Saturday, 4 October 2014

Weeks 20-23... Diary Luke Aemia

So, yes, nearly finished How I Met Your Mother…..

We were finished the chemo element of round 5 and were visiting Day Oncology every few days to have bloods checked and adjusted accordingly.

We had a haemoglobin transfusion one day and a platelets transfusion the next time.
The neutrophil counts were always over 1.0 and being several days between tests, we never knew whether or not they dropped.

At home we had a ridiculous few weeks. I had finally got on top of my sinus infection. We had my eldest in emergency with febrile convulsions after the school disco. Then we had my middlest in emergency with concussion after catapulting off the bed and hitting her head on the floor.

Two days later my middlest came down with Slap Cheek syndrome and my eldest succumbed five days later. Three days after that, first thing Monday morning, Jacinta spiked a temp.

This is classic, textbook behaviour for a chemo patient at home between cycles. You're expected to arrive in the middle of each month with a temp for a short stay or to wait it out til the next round. We've managed to avoid it every time we were home until round 5.

So we arrived in Emergency. They started the process of antibiotics. This is meant to last for 48 hours or until blood cultures come back and neutrophils are up. They took a nasal swab to see if there was a virus. They assumed we had slap cheek and sent us up to another ward, the neurology ward, because slap cheek can make a person's neutrophils drop quite dramatically.

So we found to our delight that on this other ward, we could come and go as we pleased, to any part of the hospital, even though Jacinta was attached to a pump. I could wheel her pole downstairs to the shops or to look at the fishies. Later in the day we found out that her neutrophils had dropped quite dramatically since the last test and she was now at .2. This meant we were neutropaenic and though nobody on that ward was standing over us, we knew we shouldn't really go anywhere much.

The next day the oncology doctors visited us and said that she had not one, but two viruses. RSV (a nasty cold which can easily become sinusitis or bronchiolitis) and another one which is a common cold one but not one of the most common common cold ones. They said that RSV usually gets bad around day 4-5 and stays bad for about 5 days or so. "So she'll get worse before she gets better", said one doctor. "No she won't", I replied, in my classic insouciant fashion (mostly because I didn't think it was necessarily 100% given that she would, and if anyone was not going to it would be Jacinta, and that it was much more likely to happen if we stood around talking like it was a foregone conclusion). This Dr knows Jacinta and her super neutrophils that don't go down, so he clearly felt no need to argue the point.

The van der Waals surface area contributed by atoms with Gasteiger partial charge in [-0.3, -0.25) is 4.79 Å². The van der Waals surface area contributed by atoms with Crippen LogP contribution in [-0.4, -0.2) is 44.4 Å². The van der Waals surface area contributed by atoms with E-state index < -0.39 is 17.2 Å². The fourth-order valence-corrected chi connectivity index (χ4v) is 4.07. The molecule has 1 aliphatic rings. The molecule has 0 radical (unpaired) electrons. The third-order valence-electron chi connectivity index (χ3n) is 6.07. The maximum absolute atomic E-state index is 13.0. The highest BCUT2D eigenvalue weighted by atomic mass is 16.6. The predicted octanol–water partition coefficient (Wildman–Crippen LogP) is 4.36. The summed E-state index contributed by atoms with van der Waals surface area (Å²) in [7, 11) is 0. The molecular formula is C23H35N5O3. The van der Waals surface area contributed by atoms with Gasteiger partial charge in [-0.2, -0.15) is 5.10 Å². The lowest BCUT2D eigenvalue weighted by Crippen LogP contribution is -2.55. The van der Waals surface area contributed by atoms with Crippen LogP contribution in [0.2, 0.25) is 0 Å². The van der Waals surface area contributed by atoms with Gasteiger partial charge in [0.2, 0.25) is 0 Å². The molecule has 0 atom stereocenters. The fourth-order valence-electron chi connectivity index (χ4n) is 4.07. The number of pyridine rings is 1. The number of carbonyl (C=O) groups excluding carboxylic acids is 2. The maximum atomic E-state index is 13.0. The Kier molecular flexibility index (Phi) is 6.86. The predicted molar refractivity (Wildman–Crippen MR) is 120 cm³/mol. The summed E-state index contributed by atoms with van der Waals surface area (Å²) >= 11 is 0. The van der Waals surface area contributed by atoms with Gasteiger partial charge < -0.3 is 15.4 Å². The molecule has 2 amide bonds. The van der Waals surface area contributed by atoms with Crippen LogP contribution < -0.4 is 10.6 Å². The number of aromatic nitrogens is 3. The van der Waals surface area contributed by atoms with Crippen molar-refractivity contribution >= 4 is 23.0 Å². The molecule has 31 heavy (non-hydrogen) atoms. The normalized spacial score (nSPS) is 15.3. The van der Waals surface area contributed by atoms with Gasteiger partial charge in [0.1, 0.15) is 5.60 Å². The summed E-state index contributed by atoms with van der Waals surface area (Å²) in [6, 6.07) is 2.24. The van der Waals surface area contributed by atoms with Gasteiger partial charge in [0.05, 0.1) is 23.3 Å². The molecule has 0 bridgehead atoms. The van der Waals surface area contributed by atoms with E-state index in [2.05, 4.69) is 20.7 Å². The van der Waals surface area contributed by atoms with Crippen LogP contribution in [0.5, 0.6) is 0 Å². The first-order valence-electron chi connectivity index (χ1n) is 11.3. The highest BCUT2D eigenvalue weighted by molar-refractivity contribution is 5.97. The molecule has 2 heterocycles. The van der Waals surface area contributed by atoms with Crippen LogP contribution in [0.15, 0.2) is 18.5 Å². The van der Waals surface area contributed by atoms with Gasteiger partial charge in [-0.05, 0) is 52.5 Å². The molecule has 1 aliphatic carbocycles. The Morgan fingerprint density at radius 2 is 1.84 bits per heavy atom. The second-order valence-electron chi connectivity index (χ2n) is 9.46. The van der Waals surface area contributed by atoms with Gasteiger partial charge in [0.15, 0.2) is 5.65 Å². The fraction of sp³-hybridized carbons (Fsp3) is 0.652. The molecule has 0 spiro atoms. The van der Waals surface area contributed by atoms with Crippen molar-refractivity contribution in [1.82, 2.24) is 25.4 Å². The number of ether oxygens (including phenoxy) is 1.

The next couple of days we were kind of in a holding pattern. Her sats started doing this curious thing where they'd be fine for a minute then dip down to the low 80s for a minute or two then recover again for 10 minutes or so then dip down again. All (insert mild expletive) day.  By the Wednesday I think we were on wafting oxygen (where the oxygen flows through the mask which you hold near their face or in the general vicinity of their nose) at night and most of the day.  I was spending a lot of the evening repositioning it as she cleverly outmanoeuvred the mask in her sleep.  This is kind of where the bond between the ward and me started to break down.

When you're on a particular ward, you'll be managed by those nurses according to the parameters of the patients they usually see. Most wards in the hospital see patients for about 7 days or less. The parents have probably never been in hospital with their sick child before and have only just remembered the way out of the ward, let alone worked out how the sats monitor works or how to best position the probe on which part of their child's body for the best read at night (lengthwise along the big toe) as opposed to during the day (wrapped around the thinnest part of the foot), or what their usual body temp is (35.8), or how to take their temp without waking them (by ear), for example. (I could go on, oh how could I go on, but that's not the point.....)